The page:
The memory may be false, but the feeling of shame was obviously real, the insertion of my mother in the accident like the cognitive cousin of a Freudian slip.
One thing was definitely real. I was uninsured at the time of the accident. The amount was around a third of my annual salary and I spent my 20s paying it off. I didn’t drive again for a very long time.
Decades passed. At 40th birthday parties in the country – unlicensed now and helpless like a baby – I would experience the vertiginous sensation of waiting outside for my parents to pick me up.
2016 and I returned to driving lessons. It was a small town. One traffic light. I should be fine, right? But I’m a different person now, and a different driver. My arms and back ached after the first lesson, I was so tense and rigid in the driver’s seat. I missed that almost oily feeling of speed, the ease of turning fast, of feeling confident and heightened. Who was this old person now learning how to drive? This timid person stalled at the “give way” sign, too frightened to cross?
After the first lesson, the instructor texted me to say she couldn’t take me any more as she was retiring.
2019. A new instructor. He called me “strudel” for no reason and told me to “turn with your chardonnay hand”. What is that? I asked him, irritated. I don’t drink chardonnay. The reference felt insulting somehow, although I wasn’t sure why. Was it because chardonnay was now unfashionable? We drove in the middle of the day when there were almost no cars on the road. He didn’t think I’d be ready for the test “for ages”. I zoned out in the lessons. I was bored – which was dangerous. Same streets. Same one set of traffic lights. Sometimes he raised his voice and told me he’d driven with murderers who were safer than me.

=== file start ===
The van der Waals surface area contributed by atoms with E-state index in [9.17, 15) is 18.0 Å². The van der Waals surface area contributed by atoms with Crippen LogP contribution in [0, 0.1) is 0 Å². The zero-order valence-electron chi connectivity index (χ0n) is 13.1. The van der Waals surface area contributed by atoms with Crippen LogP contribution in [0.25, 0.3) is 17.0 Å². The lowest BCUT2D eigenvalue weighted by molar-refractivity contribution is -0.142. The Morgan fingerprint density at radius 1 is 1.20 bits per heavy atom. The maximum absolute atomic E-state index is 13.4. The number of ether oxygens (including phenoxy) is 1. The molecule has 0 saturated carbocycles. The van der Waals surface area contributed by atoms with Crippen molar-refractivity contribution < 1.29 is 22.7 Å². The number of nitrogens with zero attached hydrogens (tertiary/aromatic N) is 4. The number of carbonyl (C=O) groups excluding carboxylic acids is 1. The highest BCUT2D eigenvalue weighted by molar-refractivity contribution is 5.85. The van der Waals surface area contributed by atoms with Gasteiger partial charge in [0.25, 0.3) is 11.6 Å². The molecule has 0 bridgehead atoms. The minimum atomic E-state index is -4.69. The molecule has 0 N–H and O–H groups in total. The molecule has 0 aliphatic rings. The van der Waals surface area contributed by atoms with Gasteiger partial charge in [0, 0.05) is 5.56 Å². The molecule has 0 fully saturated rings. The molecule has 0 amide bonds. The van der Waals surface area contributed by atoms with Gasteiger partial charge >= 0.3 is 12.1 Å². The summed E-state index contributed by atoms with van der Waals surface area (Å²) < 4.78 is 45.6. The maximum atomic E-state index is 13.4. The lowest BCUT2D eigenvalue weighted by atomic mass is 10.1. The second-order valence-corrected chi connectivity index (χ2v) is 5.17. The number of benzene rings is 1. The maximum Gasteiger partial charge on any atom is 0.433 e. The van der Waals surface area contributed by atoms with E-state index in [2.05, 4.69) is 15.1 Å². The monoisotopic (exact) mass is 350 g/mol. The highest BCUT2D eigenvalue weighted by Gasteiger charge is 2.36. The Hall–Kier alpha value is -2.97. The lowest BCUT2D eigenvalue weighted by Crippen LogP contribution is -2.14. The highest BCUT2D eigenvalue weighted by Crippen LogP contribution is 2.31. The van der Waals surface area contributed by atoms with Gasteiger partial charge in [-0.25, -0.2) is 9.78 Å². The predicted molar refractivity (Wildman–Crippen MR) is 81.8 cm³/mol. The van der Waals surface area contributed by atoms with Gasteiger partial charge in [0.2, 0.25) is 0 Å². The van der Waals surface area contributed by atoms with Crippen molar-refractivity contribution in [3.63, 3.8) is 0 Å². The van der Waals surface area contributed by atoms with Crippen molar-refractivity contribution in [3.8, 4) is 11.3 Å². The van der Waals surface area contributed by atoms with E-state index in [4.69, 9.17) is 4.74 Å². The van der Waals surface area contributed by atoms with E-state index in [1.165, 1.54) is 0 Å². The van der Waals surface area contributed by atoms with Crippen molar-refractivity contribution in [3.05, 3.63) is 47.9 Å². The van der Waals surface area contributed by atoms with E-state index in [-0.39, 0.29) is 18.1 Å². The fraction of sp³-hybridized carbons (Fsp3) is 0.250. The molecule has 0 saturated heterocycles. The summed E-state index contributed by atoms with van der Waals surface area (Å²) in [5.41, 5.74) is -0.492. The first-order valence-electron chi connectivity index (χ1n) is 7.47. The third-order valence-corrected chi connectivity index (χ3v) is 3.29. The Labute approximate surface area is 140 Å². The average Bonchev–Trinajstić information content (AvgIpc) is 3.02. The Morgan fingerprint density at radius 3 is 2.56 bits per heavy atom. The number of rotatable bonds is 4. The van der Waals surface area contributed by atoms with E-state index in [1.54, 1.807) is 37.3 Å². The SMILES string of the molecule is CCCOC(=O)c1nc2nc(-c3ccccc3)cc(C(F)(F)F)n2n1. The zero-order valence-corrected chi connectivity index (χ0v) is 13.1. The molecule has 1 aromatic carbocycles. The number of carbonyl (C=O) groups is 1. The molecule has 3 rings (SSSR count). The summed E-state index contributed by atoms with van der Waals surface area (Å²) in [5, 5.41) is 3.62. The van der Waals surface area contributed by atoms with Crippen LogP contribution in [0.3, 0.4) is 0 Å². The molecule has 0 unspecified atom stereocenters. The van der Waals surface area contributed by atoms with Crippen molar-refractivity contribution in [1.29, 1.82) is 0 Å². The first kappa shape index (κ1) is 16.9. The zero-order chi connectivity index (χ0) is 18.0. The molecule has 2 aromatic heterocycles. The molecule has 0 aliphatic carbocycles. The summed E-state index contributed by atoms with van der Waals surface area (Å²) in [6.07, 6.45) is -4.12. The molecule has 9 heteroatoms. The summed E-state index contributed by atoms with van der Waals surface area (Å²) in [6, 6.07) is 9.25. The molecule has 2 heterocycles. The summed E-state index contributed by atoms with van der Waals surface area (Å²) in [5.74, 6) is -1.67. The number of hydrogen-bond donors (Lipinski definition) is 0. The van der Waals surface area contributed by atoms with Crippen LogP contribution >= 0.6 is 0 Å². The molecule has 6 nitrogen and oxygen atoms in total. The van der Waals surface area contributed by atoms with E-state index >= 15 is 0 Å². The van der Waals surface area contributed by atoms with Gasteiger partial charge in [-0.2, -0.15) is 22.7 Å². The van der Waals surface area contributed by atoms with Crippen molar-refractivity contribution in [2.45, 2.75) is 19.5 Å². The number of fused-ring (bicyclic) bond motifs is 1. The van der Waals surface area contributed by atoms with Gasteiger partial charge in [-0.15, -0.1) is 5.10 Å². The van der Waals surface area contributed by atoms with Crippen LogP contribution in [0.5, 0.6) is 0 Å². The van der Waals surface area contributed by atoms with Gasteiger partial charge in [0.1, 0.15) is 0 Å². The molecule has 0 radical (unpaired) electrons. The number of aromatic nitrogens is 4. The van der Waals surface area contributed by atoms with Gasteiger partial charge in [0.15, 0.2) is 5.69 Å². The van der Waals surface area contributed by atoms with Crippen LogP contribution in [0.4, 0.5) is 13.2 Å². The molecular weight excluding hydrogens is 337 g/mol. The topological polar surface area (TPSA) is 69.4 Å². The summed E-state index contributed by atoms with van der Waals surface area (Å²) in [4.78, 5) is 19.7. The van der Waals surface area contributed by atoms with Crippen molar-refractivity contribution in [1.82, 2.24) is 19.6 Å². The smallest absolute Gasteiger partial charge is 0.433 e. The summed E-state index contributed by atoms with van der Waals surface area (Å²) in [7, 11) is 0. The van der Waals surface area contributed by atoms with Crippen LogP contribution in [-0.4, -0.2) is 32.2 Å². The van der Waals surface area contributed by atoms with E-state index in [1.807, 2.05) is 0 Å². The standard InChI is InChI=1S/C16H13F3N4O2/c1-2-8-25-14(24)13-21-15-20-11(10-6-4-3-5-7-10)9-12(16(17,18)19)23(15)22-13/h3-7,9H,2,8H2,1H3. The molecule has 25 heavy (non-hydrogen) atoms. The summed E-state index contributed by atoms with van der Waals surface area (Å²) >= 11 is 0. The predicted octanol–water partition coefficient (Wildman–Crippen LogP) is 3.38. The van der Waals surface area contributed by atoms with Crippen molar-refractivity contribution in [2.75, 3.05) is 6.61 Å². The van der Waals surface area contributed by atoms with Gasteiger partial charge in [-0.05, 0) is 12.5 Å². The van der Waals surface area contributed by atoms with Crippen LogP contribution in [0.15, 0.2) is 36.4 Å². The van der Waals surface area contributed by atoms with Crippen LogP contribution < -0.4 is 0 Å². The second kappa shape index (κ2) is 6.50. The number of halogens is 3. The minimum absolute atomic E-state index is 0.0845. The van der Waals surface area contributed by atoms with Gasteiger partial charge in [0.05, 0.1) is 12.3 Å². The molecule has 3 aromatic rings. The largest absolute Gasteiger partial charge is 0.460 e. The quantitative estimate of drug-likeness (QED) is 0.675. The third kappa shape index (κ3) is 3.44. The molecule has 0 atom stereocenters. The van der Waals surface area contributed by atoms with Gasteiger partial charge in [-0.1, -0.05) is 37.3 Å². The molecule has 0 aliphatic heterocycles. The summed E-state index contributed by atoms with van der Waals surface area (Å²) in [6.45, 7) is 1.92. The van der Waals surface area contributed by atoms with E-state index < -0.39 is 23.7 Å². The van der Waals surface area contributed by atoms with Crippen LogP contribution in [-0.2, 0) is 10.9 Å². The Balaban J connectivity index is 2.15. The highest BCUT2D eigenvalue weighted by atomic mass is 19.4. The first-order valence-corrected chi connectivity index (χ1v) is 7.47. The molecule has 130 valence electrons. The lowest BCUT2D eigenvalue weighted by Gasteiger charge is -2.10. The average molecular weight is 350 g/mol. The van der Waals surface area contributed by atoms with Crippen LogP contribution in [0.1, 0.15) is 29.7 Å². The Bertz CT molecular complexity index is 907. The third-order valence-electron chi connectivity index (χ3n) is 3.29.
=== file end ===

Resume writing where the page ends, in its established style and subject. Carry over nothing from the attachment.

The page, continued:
2021. Long Sydney lockdown. I met my new instructor in a quiet street at Darling Point. She was friendly, relaxed, used to older learners. We drove down a few side streets and like before, I was rigid with fear. Half an hour in, we rolled down one side street then turned into ONE OF SYDNEY’S BUSIEST ROADS! I freaked out. There were four lanes. There were trucks and cars. There were pedestrians. There was so much going on I wanted to leave my body. The wheel was slippery with sweat and my breathing changed and stopped for a bit.
Somehow the lesson ended and we were still alive. I did it! I drove in a big city! In traffic! It was different from before, like a whole other experience. We mostly drove slowly and it was not about the feeling in the blood of momentum, movement and the rush of the white line. Instead it was about stopping and starting. Trying not to hit anything or anyone. Keeping your cool, keeping your distance, keeping moving. Twice a week we met and drove slowly in traffic. It was exhilarating in a different way. When I took a corner well, my instructor said things like “You’re a real professional driver”. Did she mean professional like an Uber driver? Or professional like Formula One? Maybe she meant professional like Daytona. Whatever she meant, I swelled with pride. It was better than being called Strudel.